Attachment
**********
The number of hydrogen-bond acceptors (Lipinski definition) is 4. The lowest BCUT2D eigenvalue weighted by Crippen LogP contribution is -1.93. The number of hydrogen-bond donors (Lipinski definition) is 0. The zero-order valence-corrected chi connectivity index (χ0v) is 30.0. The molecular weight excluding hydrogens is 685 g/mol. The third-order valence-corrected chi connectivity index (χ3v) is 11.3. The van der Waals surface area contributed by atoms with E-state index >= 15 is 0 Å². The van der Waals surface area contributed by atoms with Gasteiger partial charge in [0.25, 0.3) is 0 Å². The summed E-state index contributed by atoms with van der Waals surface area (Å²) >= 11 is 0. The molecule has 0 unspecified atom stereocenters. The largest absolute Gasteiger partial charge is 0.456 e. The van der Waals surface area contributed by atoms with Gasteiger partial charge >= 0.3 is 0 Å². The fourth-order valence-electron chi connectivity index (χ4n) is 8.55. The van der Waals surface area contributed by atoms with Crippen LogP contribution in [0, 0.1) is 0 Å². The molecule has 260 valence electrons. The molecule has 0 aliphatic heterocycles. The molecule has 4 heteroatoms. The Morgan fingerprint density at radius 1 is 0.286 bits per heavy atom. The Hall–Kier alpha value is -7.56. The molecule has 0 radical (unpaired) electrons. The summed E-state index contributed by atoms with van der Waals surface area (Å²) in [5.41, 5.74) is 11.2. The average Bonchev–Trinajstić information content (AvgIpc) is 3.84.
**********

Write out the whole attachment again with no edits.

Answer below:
The number of hydrogen-bond acceptors (Lipinski definition) is 4. The lowest BCUT2D eigenvalue weighted by Crippen LogP contribution is -1.93. The number of hydrogen-bond donors (Lipinski definition) is 0. The zero-order valence-corrected chi connectivity index (χ0v) is 30.0. The molecular weight excluding hydrogens is 685 g/mol. The third-order valence-corrected chi connectivity index (χ3v) is 11.3. The van der Waals surface area contributed by atoms with E-state index >= 15 is 0 Å². The van der Waals surface area contributed by atoms with Gasteiger partial charge in [0.25, 0.3) is 0 Å². The summed E-state index contributed by atoms with van der Waals surface area (Å²) >= 11 is 0. The molecule has 0 unspecified atom stereocenters. The largest absolute Gasteiger partial charge is 0.456 e. The van der Waals surface area contributed by atoms with Gasteiger partial charge >= 0.3 is 0 Å². The fourth-order valence-electron chi connectivity index (χ4n) is 8.55. The van der Waals surface area contributed by atoms with Crippen LogP contribution in [0, 0.1) is 0 Å². The molecule has 260 valence electrons. The molecule has 0 aliphatic heterocycles. The molecule has 4 heteroatoms. The Morgan fingerprint density at radius 1 is 0.286 bits per heavy atom. The Hall–Kier alpha value is -7.56. The molecule has 0 radical (unpaired) electrons. The summed E-state index contributed by atoms with van der Waals surface area (Å²) in [5.41, 5.74) is 11.2. The average Bonchev–Trinajstić information content (AvgIpc) is 3.84.